Figured Bass - Basso Continuo

Basso Continuo

Basso continuo parts, almost universal in the Baroque era (1600–1750), provided the harmonic structure of the music. The phrase is often shortened to continuo, and the instrumentalists playing the continuo part, if more than one, are called the continuo group. The titles of many Baroque works make mention of the continuo section, such as J. S. Bach's Concerto for 2 violins, strings and continuo in D minor.

The makeup of the continuo group is often left to the discretion of the performers, and practice varied enormously within the Baroque period. At least one instrument capable of playing chords must be included, such as a harpsichord, organ, lute, theorbo, guitar, or harp. In addition, any number of instruments which play in the bass register may be included, such as cello, double bass, bass viol, or bassoon. The most common combination, at least in modern performances, is harpsichord and cello for instrumental works and secular vocal works, such as operas, and organ for sacred music. Very rarely, however, in the Baroque period, the composer requested specifically for a certain instrument (or instruments) to play the continuo. In addition, the mere composition of certain works seems to require certain kind of instruments (for instance, Vivaldi's Stabat Mater seems to require an organ, and not a harpsichord).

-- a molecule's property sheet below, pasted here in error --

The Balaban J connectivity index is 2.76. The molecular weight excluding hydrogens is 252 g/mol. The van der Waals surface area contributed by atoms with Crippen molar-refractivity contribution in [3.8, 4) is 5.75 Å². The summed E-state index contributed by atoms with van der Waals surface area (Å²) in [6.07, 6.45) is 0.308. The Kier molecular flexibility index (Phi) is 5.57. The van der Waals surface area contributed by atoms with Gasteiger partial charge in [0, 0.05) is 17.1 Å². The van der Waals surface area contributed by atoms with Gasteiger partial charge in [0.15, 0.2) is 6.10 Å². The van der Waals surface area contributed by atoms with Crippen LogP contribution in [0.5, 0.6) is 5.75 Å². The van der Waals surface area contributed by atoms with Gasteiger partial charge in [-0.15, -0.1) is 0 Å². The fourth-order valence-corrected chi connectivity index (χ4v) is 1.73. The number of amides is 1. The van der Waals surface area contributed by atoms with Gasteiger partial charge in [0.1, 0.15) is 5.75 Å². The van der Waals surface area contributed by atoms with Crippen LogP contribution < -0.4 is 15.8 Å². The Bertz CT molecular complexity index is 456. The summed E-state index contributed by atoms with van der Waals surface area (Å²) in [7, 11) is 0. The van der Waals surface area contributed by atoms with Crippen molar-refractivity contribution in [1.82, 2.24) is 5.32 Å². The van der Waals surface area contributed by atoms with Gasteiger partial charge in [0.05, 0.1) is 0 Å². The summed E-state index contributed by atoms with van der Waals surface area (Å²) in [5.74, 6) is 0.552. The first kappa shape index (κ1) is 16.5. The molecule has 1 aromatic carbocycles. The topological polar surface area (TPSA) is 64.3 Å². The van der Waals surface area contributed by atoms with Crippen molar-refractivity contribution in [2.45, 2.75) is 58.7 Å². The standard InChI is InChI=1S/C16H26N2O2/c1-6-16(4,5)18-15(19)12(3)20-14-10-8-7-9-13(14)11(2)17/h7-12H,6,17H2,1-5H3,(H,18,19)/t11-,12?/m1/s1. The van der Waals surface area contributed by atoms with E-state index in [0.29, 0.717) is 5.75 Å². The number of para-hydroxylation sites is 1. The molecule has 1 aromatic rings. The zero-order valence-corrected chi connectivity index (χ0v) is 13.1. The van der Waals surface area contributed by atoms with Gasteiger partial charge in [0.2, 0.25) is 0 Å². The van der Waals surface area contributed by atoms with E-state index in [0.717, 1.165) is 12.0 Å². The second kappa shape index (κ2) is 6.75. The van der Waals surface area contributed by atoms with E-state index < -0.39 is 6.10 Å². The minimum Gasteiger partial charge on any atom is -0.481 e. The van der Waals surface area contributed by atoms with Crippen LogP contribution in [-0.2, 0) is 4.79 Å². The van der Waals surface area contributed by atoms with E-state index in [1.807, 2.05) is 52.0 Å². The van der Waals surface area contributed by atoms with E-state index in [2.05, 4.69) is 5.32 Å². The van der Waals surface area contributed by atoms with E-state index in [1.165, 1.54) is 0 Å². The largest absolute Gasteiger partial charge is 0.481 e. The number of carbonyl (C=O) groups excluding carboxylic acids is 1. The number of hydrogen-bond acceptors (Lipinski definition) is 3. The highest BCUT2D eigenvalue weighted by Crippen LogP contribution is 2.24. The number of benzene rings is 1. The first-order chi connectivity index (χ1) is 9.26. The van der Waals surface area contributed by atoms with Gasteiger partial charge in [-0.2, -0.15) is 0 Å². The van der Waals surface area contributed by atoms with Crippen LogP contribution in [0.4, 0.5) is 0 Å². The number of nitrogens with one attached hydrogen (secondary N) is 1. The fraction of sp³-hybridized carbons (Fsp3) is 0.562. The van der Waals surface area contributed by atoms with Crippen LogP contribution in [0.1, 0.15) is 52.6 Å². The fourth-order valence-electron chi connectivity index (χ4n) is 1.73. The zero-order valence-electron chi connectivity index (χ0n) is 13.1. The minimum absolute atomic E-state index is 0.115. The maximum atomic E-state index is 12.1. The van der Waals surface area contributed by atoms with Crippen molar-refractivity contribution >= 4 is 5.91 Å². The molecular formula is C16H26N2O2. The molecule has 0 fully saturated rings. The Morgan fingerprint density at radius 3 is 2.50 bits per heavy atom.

The keyboard (or other chording instrument) player realizes a continuo part by playing, in addition to the indicated bass notes, upper notes to complete chords, either determined ahead of time or improvised in performance. The player can also "imitate" the soprano (which is the name for the solo instrument or singer) and elaborate on themes in the soprano musical line. The figured bass notation, described below, is a guide, but performers are also expected to use their musical judgment and the other instruments or voices as a guide. Modern editions of music usually supply a realized keyboard part, fully written out for the player, eliminating the need for improvisation. With the rise in historically informed performance, however, the number of performers who improvise their parts, as Baroque players would have done, has increased.

Basso continuo, though an essential structural and identifying element of the Baroque period, continued to be used in many works, especially sacred choral works, of the classical period (up to around 1800). An example is C. P. E. Bach's Concerto in D minor for flute, strings and basso continuo. Examples of its use in the 19th century are rarer, but they do exist: masses by Anton Bruckner, Beethoven, and Franz Schubert, for example, have a basso continuo part for an organist to play.

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